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Wednesday, December 8, 2010

Purity and Prurience

Sweetness is to woman what sugar is to fruit. It is her first busines to be happy - a sunbeam in the house, making others happy. True, she will often have "a tear in her eye", but, like the bride of young Lochinvar, it must be accompanied with "a smile on her lips."
  Girls and women are willing enough to be agreeable to men if they do not happen to stand to them in the relation of father, brother, or husband; but it is not every woman who remembers that her raison d'être is to give out pleasure to all as a fire gives out heat.
Rev. E.J.Hardy, Manners Makyth Man, 1887

The Victorian era, usually considered to be 1837-1901, carries the connotation of repression and prudishness.  On the other hand, it was also a time of scientific advancement, and the development of political and philosophical thought.  Darwin wrote his theory of evolution.  Freud planted the seeds of modern  psychology.  Marx and Engels formed radical new ideas about economics.  The era is sometimes referred to as a second renaissance.

The Brontë sisters, 1834
by Patrick Branwell Brontë

Certainly for authors it was an engaging time.  The Brontë sisters, George Eliot, Oscar Wilde, Anthony Trollope, Charles Dickens, and my favorite guy, Lewis Carroll, were among the prominent and popular writers.  In the fine arts arena, the Pre-Raphaelites, a distinctly British art movement, thrived, as well as the Impressionists and the Fauves.

Queen Victoria by Alexander Bassano, 1887
National Portrait Gallery, London

Although socially people had a strict sense of propriety, I‘m not sure how much can be attributed to Queen Victoria herself (1819-1901), whose name the era retains.  The bearer of nine children she was obviously not shy of intercourse.  Recent biographical evidence reveals that she and Prince Albert were fond of erotic art.  But the social norms were quite rigid, and every lady had at least one reference book for etiquette.  A lady definitely knew the rules of courtship, as did all her prospective beaus.  No room for monkey business here, unless a woman found a rare man who wanted more than a Stepford wife.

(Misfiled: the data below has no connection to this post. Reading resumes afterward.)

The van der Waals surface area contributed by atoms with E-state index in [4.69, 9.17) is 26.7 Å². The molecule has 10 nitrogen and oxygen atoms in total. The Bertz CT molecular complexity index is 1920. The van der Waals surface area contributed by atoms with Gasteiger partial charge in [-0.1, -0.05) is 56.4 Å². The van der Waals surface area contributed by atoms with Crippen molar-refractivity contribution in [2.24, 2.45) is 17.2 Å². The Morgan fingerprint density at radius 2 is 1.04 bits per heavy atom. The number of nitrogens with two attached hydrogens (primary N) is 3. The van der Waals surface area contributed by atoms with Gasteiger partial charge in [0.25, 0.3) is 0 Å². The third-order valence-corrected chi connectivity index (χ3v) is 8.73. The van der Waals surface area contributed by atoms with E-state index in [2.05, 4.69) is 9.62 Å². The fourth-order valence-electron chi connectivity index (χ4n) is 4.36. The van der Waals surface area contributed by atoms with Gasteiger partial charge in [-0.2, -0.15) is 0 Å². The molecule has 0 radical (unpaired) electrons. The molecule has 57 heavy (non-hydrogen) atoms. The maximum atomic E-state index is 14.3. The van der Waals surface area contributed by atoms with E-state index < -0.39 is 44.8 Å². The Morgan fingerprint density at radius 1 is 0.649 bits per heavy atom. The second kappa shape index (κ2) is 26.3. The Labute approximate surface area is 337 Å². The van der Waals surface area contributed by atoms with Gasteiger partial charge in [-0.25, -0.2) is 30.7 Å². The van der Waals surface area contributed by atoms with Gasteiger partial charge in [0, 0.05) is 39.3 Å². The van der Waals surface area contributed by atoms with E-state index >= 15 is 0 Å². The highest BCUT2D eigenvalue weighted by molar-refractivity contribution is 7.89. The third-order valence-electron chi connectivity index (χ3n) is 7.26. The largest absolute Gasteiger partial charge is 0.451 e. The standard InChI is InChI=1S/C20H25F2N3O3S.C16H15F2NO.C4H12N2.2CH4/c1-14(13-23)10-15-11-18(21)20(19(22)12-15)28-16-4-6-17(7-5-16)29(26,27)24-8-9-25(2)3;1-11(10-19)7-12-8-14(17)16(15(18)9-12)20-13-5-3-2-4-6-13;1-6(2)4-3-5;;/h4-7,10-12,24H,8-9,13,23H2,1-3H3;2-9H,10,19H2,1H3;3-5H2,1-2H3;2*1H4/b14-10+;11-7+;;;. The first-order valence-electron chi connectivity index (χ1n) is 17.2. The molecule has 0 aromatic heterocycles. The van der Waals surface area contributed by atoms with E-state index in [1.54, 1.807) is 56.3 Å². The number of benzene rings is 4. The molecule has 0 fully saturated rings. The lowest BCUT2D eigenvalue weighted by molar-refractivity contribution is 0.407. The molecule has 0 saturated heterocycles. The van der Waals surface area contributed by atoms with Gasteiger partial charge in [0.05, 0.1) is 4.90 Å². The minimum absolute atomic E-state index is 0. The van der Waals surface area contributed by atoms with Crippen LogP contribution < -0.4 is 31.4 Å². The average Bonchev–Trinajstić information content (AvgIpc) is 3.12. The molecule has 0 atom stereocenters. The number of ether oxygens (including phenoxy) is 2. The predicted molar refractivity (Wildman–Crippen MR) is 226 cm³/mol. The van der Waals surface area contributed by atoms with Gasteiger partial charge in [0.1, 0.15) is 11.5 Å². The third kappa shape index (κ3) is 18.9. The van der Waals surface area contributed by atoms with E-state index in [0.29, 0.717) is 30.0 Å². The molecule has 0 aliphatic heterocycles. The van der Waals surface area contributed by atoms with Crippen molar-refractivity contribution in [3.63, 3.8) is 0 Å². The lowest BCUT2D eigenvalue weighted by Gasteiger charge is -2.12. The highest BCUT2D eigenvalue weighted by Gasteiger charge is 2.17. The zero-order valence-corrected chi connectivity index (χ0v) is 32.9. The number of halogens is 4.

Prince Albert, Queen Victoria, and their nine children
1858, photographer unknown

But people, ever human, found their way around all the restrictions.  Erotica flourished, most significantly The Pearl, A Magazine of Facetiae and Voluptuous Reading, a monthly magazine that ran for eighteen months in London.  Published by William Lazenby from July 1879 to December 1880, it was condemned by the authorities and shut down.  (All eighteen issues available online here.)  Lazenby went on to produce other erotic publications such as The Oyster in 1883.  A book by “Walter”, My Secret Life, was the sexual memoirs of a gentleman spanning eleven volumes and 4,000 pages, printed beginning in 1888.

Detail of After the Bath
by William Powell Frith, 1897

Letters were a way that women could express themselves.  Common were cryptograms, which were literally read “between the lines”.  A famous example is this one, entitled Female Ingenuity:

"I cannot be satisfied, my dearest friend;
blest as I am in the matrimonial state,
unless I pour into your friendly bosom,
which has ever been in unison with mine,
the various sensations which swell
with the liveliest emotions of pleasure,
my almost bursting heart. I tell you my dear
husband is the most amiable of men.
I have now been married seven weeks, and
have found the least reason to
repent the day that joined us.

My husband is
in person and manners far from resembling
ugly, cross, old, disagreeable and jealous
monsters, who think by confining to secure a wife;
it is his maxim to treat,
as a bosom friend and confidant, and not
as a plaything or menial slave, the woman
chosen to be his companion. Neither party,
he says should always obey implicitly;
but each yield to the other by turns."

But this is what was intended:

"I cannot be satisfied, my dearest friend,
unless I pour into your friendly bosom,
the various sensations which swell
my almost bursting heart. I tell you my dear
I have now been married seven weeks, and
repent the day that joined us.

My husband is
ugly, cross, old, disagreeable and jealous.
It is his maxim to treat
as a plaything or menial slave; the woman
he says, should always obey implicitly."

However, the erotica and the secret letters were the exception to the sexual and behavioral norms that society in general held standard.  There were lots and lots of rules.  Most of these rules made sense.  Some seem to dreamily refer to the romantic notions of knights and their ladies.  But some were outright funny and ridiculous.  The rules we know of were for the upper class, although I suppose other classes held them as evidence of good breeding.